So now, the vast majority of employers find it easier to maintain a blacklist of certain types of websites. “If you’re blacklisting, you can’t blacklist everything,” he cautioned. “That’s why you have to have a firm policy regarding Internet usage, as well,” he said.

The blacklist is actually an Internet filter, typically provided to clients by IT providers, to keep employees out of specified undesirable areas of the Internet. But according to, no filter can be 100 percent effective. A determined employee may successfully get to a non-approved site — and sometimes it can happen by accident. Halstead noted that many porn sites have innocent-sounding names that are almost the same as legitimate websites; the pornographers count on an honest misspelling or a mistake such as using .com instead of .gov. also notes that many filters block legitimate sites that might appear to be offensive to some people, such as a medical site on gynecology.

The worst a virus can do is steal personal or business information, according to Halstead, or it might just knock out your PC until the IT people can get to it. “Shutting down your computer is not nearly so bad as them stealing your information. Shutting down a computer is nothing compared to identity theft,” he said, or theft of the company’s QuickBooks files and other sensitive information.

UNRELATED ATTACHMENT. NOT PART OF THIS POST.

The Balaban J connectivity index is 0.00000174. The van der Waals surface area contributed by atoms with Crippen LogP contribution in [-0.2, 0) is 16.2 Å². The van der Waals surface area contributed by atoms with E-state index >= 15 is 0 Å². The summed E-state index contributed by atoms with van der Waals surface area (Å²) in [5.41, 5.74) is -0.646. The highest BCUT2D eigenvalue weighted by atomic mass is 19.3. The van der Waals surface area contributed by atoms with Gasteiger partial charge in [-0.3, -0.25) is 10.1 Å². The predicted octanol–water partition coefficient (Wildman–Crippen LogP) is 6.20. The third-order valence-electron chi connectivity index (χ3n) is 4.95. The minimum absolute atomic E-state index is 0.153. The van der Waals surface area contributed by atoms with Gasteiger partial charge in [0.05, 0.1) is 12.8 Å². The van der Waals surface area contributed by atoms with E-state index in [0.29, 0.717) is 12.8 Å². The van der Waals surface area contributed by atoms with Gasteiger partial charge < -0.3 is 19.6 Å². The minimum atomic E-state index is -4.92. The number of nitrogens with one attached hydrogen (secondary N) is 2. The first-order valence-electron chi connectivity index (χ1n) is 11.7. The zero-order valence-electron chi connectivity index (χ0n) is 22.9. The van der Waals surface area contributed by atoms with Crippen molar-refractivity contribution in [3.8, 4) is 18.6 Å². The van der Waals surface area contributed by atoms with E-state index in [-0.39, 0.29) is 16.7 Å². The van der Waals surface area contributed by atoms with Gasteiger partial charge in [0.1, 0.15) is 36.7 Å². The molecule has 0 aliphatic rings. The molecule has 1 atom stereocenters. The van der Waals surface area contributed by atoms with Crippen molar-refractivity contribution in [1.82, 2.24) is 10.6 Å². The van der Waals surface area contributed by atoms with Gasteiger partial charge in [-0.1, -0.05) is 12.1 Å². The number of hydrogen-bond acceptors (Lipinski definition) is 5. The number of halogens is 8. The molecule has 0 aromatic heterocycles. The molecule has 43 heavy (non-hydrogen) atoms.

IT companies should be able to offer their clients advice on educating employees about what not to click on and what to look for, he said. “The most important thing to do is look at the source of the message, whatever it may be, and determine if that person would really send you what they are saying they sent you. Common sense is the smartest tool,” said Halstead.

One of the more insidious viruses lately, according to Halstead, is the Microsoft Security virus.